Family Law

TAKE THE STRESS OUT OF THE MATTER

If your family is going through a stressful matter, you’ll need a family law attorney you can trust. The Bungard Law Office L.L.C. will work tirelessly to ease your family through any transition it may face. We have the experience and legal knowledge to help ensure you get the counsel you need and deserve. Our personalized service is available to you at an affordable cost.

CHILD CUSTODY

DIVORCE

SEPARATION AGREEMENTS

ADOPTIONS

VISITATION

CHILD SUPPORT

SPOUSAL SUPPORT

ALIMONY

PROTECTIVE ORDERS

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CHANGING YOUR NAME?
WE CAN HELP WITH CONTESTED
AND UNCONTESTED DIVORCE

CHILD CUSTODY IN VIRGINIA


Custody issues can confront people in many different circumstances. Perhaps a custody issue has arisen due to a divorce or maybe two unmarried parents have to decide on which parent will have custody of the child. Regardless of the situation, custody is always a difficult and emotional issue that is rarely solved in one trip to court. One of the most important things to remember regarding custody in Virginia is that the law considers a court’s ruling on custody to be modifiable based on a material change in circumstances. Permitting modification of the custody order allows parents the opportunity to petition the court to make changes to the Order when a significant change has occurred in their lives and family dynamic. Below are some answers to questions that you probably have if you find yourself facing a custody issue:

“What court hears custody disputes?”

Depending on the situation surrounding your custody dispute, either the Juvenile and Domestic Relations District Court or the Circuit court will have jurisdiction over your case. If the custody issue has arisen from a divorce proceeding then typically the issue will be dealt with in circuit court and if it has arisen outside a divorce, it will be dealt with in juvenile court.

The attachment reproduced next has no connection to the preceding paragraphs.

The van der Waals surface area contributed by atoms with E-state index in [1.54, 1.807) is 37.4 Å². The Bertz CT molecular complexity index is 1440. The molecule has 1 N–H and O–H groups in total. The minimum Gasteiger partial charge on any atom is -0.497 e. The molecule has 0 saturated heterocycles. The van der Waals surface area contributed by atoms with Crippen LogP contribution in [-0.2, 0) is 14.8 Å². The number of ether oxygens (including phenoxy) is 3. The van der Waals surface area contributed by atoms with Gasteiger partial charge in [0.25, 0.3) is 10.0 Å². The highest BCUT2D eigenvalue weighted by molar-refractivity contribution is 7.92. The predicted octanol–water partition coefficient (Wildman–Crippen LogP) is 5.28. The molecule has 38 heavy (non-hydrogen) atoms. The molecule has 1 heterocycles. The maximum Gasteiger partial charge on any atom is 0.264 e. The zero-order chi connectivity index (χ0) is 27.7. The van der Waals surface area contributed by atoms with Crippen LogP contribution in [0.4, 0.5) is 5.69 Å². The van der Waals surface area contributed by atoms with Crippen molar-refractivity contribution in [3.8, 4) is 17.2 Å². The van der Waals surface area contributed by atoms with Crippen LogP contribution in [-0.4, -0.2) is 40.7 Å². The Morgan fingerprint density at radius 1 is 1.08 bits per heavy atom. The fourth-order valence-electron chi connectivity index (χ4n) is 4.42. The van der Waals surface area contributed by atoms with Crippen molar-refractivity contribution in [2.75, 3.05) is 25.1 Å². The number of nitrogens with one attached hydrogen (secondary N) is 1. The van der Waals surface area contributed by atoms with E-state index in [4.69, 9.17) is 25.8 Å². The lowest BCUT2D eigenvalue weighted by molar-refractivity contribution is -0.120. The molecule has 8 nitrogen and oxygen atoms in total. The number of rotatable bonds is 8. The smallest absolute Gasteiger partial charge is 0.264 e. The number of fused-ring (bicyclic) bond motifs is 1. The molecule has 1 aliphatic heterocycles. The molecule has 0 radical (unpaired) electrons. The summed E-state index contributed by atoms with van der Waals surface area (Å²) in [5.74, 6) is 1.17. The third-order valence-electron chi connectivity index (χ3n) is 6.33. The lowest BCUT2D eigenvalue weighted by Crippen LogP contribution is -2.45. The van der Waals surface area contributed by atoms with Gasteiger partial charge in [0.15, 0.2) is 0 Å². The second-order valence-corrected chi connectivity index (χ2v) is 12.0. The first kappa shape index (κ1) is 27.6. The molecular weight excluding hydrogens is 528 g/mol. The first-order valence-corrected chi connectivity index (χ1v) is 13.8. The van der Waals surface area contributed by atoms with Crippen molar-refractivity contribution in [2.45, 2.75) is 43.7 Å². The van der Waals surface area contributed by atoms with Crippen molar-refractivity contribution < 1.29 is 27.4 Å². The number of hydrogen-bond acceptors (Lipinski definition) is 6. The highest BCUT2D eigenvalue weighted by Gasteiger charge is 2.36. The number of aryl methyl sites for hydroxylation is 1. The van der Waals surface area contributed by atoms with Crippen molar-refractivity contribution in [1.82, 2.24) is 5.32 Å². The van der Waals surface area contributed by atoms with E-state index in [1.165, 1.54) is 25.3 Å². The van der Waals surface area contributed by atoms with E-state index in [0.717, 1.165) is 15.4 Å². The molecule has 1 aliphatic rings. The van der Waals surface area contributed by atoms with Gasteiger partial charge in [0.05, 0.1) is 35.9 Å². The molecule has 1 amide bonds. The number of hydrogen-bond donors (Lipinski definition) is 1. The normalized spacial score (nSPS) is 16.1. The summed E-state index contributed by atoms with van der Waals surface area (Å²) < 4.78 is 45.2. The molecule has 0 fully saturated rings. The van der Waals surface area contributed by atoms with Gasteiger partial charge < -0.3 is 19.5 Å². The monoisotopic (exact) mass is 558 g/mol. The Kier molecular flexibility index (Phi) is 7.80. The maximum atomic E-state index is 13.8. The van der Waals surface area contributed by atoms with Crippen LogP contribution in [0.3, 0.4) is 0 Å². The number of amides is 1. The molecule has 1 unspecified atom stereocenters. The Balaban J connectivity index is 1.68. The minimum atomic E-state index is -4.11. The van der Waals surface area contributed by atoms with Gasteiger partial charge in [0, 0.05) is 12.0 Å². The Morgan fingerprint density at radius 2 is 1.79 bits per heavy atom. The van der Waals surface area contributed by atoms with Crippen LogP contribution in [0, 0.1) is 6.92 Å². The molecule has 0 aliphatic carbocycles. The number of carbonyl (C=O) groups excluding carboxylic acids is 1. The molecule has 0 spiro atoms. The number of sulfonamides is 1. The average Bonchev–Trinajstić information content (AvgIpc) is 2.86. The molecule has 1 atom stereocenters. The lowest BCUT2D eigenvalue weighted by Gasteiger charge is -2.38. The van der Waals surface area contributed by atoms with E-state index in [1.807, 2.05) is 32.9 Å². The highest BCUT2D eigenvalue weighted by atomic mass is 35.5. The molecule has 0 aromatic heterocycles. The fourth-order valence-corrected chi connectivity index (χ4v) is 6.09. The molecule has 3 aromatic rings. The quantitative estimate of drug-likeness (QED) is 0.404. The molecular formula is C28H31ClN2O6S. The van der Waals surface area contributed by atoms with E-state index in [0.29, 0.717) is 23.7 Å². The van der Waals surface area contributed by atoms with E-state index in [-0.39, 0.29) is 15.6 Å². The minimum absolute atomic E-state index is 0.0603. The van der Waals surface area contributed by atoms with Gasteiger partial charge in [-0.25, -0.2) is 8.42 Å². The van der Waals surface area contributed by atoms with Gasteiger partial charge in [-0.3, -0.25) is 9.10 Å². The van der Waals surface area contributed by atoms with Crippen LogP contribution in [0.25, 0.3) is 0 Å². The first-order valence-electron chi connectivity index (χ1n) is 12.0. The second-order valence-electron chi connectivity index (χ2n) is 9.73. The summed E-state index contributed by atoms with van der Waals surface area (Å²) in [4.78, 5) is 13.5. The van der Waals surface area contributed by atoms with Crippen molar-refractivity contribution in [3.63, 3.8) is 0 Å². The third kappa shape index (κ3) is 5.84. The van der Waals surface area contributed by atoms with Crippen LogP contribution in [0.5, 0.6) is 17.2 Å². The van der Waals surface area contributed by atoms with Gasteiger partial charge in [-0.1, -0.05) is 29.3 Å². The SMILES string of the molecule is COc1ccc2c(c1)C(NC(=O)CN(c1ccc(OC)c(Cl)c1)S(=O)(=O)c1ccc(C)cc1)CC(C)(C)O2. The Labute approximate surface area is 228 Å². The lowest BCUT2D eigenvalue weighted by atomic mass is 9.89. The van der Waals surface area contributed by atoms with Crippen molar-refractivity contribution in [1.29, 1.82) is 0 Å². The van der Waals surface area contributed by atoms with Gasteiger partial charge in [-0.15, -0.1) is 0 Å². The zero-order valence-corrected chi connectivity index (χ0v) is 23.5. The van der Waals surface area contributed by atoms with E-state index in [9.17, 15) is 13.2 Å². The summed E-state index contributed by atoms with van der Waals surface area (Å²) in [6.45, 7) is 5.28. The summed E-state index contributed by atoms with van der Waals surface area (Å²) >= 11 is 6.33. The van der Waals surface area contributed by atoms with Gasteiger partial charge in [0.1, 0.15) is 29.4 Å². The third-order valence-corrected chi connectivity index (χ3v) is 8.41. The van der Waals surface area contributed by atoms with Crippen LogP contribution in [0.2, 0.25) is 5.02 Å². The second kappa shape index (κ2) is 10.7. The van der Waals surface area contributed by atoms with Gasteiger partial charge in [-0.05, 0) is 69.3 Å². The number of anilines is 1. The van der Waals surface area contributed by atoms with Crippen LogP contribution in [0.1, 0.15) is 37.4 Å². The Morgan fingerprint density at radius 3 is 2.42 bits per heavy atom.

“What is the difference between physical and legal custody and what types of custody arrangements are there?”

Physical custody determines which parent the child will reside with. Legal custody awards a parent or parents the right to have physical custody of the child, to determine and redetermine where and with whom the child shall live, the right and duty to protect, train and discipline the child and to provide the child with food, shelter, education and ordinary medical care. There are several different custody arrangements but the most typical arrangement is where one parent has the physical custody of the child, both parents share joint legal custody of the child and the non-custodial parent has visitation rights with the child. This arrangement is probably the most typical because it provides stability for the child vs. the child moving back and forth from one house to another. It also allows the non-custodial parent to spend quality time with the child and participate in decision making. However, many parents and their children are able to thrive in other custody arrangements such as joint physical and legal custody where the child spends their time equally between both parents. This type of custody arrangement could have varying schedules, maybe the child stays with their mother Sunday through Wednesday and with their Father Wednesday through Saturday or the child simply alternates each week with the parents.

“How does the Court determine what the custody arrangement will be?”

The Court is required to look at what is in the best interests of the child or children. In order to decide what is in the child’s best interest they must consider the following factors: